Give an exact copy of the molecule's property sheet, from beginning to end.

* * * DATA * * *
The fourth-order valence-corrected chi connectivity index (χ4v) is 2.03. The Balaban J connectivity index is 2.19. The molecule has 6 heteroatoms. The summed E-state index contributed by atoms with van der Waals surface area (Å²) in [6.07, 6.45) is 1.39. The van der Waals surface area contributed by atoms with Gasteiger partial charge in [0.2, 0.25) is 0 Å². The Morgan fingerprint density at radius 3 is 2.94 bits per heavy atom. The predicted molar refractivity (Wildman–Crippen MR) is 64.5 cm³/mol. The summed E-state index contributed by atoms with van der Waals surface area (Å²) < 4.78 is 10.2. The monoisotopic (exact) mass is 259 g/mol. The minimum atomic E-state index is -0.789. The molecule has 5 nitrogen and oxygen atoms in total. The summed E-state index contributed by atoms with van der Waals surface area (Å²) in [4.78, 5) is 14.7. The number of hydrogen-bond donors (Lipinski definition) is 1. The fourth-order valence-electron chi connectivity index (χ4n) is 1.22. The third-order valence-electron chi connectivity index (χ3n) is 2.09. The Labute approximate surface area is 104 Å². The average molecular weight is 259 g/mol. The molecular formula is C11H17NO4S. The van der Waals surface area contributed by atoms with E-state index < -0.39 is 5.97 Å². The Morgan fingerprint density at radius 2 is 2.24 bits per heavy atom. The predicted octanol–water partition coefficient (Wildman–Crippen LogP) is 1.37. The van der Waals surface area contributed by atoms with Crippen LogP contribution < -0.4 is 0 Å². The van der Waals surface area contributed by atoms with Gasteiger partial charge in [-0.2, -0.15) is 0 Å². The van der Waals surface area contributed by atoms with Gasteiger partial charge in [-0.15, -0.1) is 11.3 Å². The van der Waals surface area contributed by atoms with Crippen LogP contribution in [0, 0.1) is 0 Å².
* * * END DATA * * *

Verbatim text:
The fourth-order valence-corrected chi connectivity index (χ4v) is 2.03. The Balaban J connectivity index is 2.19. The molecule has 6 heteroatoms. The summed E-state index contributed by atoms with van der Waals surface area (Å²) in [6.07, 6.45) is 1.39. The van der Waals surface area contributed by atoms with Gasteiger partial charge in [0.2, 0.25) is 0 Å². The Morgan fingerprint density at radius 3 is 2.94 bits per heavy atom. The predicted molar refractivity (Wildman–Crippen MR) is 64.5 cm³/mol. The summed E-state index contributed by atoms with van der Waals surface area (Å²) < 4.78 is 10.2. The monoisotopic (exact) mass is 259 g/mol. The minimum atomic E-state index is -0.789. The molecule has 5 nitrogen and oxygen atoms in total. The summed E-state index contributed by atoms with van der Waals surface area (Å²) in [4.78, 5) is 14.7. The number of hydrogen-bond donors (Lipinski definition) is 1. The fourth-order valence-electron chi connectivity index (χ4n) is 1.22. The third-order valence-electron chi connectivity index (χ3n) is 2.09. The Labute approximate surface area is 104 Å². The average molecular weight is 259 g/mol. The molecular formula is C11H17NO4S. The van der Waals surface area contributed by atoms with E-state index < -0.39 is 5.97 Å². The Morgan fingerprint density at radius 2 is 2.24 bits per heavy atom. The predicted octanol–water partition coefficient (Wildman–Crippen LogP) is 1.37. The van der Waals surface area contributed by atoms with Crippen LogP contribution < -0.4 is 0 Å². The van der Waals surface area contributed by atoms with Gasteiger partial charge in [-0.2, -0.15) is 0 Å². The van der Waals surface area contributed by atoms with Gasteiger partial charge in [-0.15, -0.1) is 11.3 Å². The van der Waals surface area contributed by atoms with Crippen LogP contribution in [0, 0.1) is 0 Å².